Perhaps you have heard reports of electricity price spikes as high as $7,000 per megawatt-hour in the Midwest this summer. The average price in that wholesale market is $30 per megawatt-hour. This is the first time markets have reacted so unpredictably since the wholesale electricity market was opened to increased competition by the Federal Energy Policy Act of 1992 . Some utilities have called on federal and state regulators to look into the events that led to this price volatility. A number of utilities have asked the Federal Energy Regulatory Commission (FERC) to set a price cap of $100 per megawatt-hour to avoid similar market turmoil. The FERC is also looking into whether any utilities contributed to the problem and whether there were any attempts to manipulate prices.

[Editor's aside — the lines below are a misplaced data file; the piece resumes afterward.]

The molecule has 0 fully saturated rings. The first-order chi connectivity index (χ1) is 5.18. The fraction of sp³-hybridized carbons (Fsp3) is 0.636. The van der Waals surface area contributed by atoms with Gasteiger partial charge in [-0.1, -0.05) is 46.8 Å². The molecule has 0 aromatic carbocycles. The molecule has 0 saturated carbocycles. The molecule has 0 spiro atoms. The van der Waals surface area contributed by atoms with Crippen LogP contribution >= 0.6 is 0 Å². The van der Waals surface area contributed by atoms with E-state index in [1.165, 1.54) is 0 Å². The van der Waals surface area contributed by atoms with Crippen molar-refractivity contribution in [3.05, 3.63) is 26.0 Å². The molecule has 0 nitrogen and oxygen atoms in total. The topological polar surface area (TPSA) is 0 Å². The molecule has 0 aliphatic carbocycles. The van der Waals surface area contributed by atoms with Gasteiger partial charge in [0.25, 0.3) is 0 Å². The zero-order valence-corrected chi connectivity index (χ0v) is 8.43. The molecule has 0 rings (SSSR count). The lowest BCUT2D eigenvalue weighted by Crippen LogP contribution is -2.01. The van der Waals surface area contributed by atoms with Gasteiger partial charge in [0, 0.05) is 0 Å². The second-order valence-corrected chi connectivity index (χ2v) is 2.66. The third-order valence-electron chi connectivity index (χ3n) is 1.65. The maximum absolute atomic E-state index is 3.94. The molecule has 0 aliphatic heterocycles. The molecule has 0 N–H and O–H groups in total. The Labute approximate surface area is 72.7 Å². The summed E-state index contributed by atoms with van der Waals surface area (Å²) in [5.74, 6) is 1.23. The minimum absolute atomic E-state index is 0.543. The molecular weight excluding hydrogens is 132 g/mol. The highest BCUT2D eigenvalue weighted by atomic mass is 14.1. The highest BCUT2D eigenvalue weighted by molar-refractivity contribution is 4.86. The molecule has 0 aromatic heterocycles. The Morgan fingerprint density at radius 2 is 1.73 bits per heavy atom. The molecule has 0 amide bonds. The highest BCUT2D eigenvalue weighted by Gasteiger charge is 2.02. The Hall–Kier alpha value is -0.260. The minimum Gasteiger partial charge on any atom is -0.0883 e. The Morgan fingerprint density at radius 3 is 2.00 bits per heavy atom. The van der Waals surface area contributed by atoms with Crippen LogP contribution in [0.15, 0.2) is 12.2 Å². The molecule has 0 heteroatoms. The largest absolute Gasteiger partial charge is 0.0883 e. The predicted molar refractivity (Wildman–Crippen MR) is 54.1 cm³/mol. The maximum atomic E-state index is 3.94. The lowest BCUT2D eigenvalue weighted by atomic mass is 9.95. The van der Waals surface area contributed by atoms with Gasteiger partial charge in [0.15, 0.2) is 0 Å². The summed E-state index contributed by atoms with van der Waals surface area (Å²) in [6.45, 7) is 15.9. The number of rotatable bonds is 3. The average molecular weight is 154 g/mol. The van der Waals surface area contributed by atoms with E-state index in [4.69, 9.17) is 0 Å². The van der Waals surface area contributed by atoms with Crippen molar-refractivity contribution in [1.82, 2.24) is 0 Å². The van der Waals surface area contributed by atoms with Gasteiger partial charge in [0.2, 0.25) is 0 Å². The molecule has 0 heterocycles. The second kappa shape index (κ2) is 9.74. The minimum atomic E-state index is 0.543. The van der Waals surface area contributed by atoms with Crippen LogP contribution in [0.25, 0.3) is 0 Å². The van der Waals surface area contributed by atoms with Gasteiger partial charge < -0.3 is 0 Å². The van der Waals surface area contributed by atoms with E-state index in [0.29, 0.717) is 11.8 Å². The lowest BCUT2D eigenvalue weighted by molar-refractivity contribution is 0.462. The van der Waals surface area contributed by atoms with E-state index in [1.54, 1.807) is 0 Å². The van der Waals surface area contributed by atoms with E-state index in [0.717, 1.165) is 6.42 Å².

The following scenario may help put the situation into perspective. If power were to cost $100 per megawatt-hour, the average Douglas County homeowner's annual power bill would be $2,400. At $7,000 per megawatt-hour, that annual power bill would total $168,000! In reality, the average residence in Douglas County paid a little over $500 for electricity last year.
Utility representatives and electric industry personnel are discussing various remedies to avoid market spikes and provide reliable low cost electricity. Douglas PUD has observed abnormally high "spot-market" prices for wholesale power in the Pacific Northwest in recent weeks. However, Douglas PUD is working hard to avoid the problems experienced in the Midwest and California. So far, these events haven't affected the residential and small business customers in our Douglas County community. It is important to remember that in Douglas County, your electricity continues to be supplied primarily by Wells Dam and is delivered to you at cost-based rates established by the Commissioners that you elect locally